Carder, P. C. (2017). State regulatory approaches for dementia care in residential care and assisted livingThe Gerontologist.

The information contained in this article is for informational purposes only and is not intended to constitute legal advice or create an attorney-client relationship between A Place for Mom and the reader.  Always seek the advice of your attorney with respect to any particular legal matter and do not act or refrain from acting on the basis of anything you have read on this site.  Links to third-party websites are only for the convenience of the reader; A Place for Mom does recommend or endorse the contents of the third-party sites.


Meet the Author
Noah Bandt

Noah Bandt is a copywriter at A Place for Mom. He focuses on regulatory issues relevant to senior living and writes about emerging trends, including the benefits of voice-activated technology for those with dementia. Noah was the vice president of the Philosophy Club at Seattle University, where he earned a bachelor's degree in philosophy.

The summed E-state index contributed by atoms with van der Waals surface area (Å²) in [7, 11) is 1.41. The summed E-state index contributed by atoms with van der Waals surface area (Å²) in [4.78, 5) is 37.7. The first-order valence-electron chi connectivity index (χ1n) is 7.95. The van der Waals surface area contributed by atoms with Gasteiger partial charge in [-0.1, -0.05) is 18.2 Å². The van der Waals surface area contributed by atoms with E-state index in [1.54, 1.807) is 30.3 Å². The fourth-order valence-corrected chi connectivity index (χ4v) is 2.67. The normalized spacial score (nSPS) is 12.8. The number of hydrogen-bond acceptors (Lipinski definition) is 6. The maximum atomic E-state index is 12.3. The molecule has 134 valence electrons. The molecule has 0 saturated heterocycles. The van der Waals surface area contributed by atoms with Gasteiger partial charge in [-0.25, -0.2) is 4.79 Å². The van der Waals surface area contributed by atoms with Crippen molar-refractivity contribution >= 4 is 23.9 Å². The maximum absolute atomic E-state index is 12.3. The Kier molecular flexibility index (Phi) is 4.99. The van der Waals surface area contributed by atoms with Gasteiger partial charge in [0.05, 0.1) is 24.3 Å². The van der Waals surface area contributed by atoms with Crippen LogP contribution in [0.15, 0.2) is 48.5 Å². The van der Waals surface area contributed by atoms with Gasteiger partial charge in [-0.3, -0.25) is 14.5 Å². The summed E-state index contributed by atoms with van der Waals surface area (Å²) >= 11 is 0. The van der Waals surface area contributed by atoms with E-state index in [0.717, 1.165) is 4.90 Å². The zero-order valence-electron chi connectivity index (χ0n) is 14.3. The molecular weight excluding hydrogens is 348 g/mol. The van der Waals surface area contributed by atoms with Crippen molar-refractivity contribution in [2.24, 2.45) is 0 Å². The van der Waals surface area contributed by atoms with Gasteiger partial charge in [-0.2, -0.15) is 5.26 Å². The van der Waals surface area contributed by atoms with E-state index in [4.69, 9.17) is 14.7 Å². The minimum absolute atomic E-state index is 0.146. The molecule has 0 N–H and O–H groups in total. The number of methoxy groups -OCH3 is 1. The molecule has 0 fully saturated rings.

Edited by

Eric Staciwo

The information contained on this page is for informational purposes only and is not intended to constitute medical, legal or financial advice or create a professional relationship between A Place for Mom and the reader. Always seek the advice of your health care provider, attorney or financial advisor with respect to any particular matter, and do not act or refrain from acting on the basis of anything you have read on this site. Links to third-party websites are only for the convenience of the reader; A Place for Mom does not endorse the contents of the third-party sites.